It was perfect for this job, but I expect my Dremel would have done just as well with a pin in the chuck as a substitute bit. (A nail in a full-sized drill will produce a surprisingly good hole, when there’s no suitable bit to hand.)

I tested the depth of the hole with a pin and then trimmed the twisted wires to the same length, dripped superglue onto them and slid them into the hole.

Mohair scarf and shawl pinResult: one cheap-and-cheerful shawl pin to match the mohair neck-warmer.

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Pretty baby bibs

There’s a baby on the way in my family.  Sssshhh, not everyone knows yet.  But I thought I’d get a head start and make some bibs.  Babies need lots of bibs, don’t they?

I don’t know whether this new arrival is a girl or a boy.  Its parents possibly do, but not me and I’m not going to ask, if they want to tell me they will.  But I have lots of flowery cottons and broderie anglaise so I thought I’d make some pretty, girly bibs to start with.  This is the design I came up with.

Baby bibThe inside – the side that will be against the wee one’s body – is made from sweatshirting, with the brushed side facing outwards.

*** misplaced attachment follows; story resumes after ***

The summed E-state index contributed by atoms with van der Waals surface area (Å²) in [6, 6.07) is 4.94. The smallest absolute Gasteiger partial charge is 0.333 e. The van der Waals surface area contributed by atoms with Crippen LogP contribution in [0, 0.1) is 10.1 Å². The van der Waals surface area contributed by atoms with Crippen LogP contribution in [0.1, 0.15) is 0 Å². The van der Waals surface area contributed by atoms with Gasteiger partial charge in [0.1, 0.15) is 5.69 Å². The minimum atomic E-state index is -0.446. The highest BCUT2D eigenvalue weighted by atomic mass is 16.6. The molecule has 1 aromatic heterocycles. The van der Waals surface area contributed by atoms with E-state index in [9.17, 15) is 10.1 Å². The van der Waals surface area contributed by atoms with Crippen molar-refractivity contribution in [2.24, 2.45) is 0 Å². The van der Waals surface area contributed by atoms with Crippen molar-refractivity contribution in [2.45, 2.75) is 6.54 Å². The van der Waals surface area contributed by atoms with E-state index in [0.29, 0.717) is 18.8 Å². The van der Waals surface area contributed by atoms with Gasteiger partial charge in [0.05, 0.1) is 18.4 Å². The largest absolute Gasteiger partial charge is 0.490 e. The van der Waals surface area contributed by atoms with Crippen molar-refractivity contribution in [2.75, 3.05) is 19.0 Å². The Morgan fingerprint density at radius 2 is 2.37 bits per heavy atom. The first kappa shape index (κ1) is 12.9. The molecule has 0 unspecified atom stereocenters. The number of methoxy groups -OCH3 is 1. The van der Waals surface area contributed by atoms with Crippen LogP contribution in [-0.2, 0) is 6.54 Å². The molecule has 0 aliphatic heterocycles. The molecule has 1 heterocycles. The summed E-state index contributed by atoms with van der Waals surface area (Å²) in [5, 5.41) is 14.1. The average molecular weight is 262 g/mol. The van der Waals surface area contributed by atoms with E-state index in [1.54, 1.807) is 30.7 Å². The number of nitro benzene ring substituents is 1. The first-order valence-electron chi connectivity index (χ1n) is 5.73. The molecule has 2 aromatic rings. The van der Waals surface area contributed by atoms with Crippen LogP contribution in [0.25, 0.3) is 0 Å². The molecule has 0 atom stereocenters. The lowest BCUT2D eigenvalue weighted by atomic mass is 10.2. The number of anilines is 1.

Girl bib 2It will be nice and soft and also quite absorbent.  I’ve had this remnant of sweatshirting for years, ever since I bought enough to make a T-shirt and shorts for my dear husband to wear in the gym and then never got around to making the T-shirt.  (The fact that he was quite rude about the bagginess of the shorts probably didn’t help.  But who needs to look stylish in the gym?)

The flowery side is cut from fabric left over from a summer blouse I made for myself in the 1990s.  I sewed a pleat down the centre and slipped the broderie anglaise under each edge of it, then added buttons – sewn on very securely – to make it look like a buttoned opening down the front of a dress.  This baby is going to feel very grown up in her bib, except for the fact that she’ll be too small to know that little girls wear flowery dresses, of course.

ShirtingBut what if new baby is a boy not a girl?  Fortunately, I found some scraps left from a couple of striped business shirts I made for myself around about the same time as the flowery summer blouse.

Continuing with the same theme, I’m going to applique on a tie instead of the lace trim.

The bibs fasten with Velcro dots at the back.  I’ll make half a dozen of each type because they’re not going to stay clean for longer than 5 minutes.  Much nicer than plain shop-bought versions, don’t you think?

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The last mohair scarf

I’ve finally used up the mohair I bought in about 1984.  The last of the 4 scarves, in red yarn, is in a diamond and bead stitch which has opened up beautifully in blocking.

Mohair scarf in diamond and bead stitchNow, what to knit next?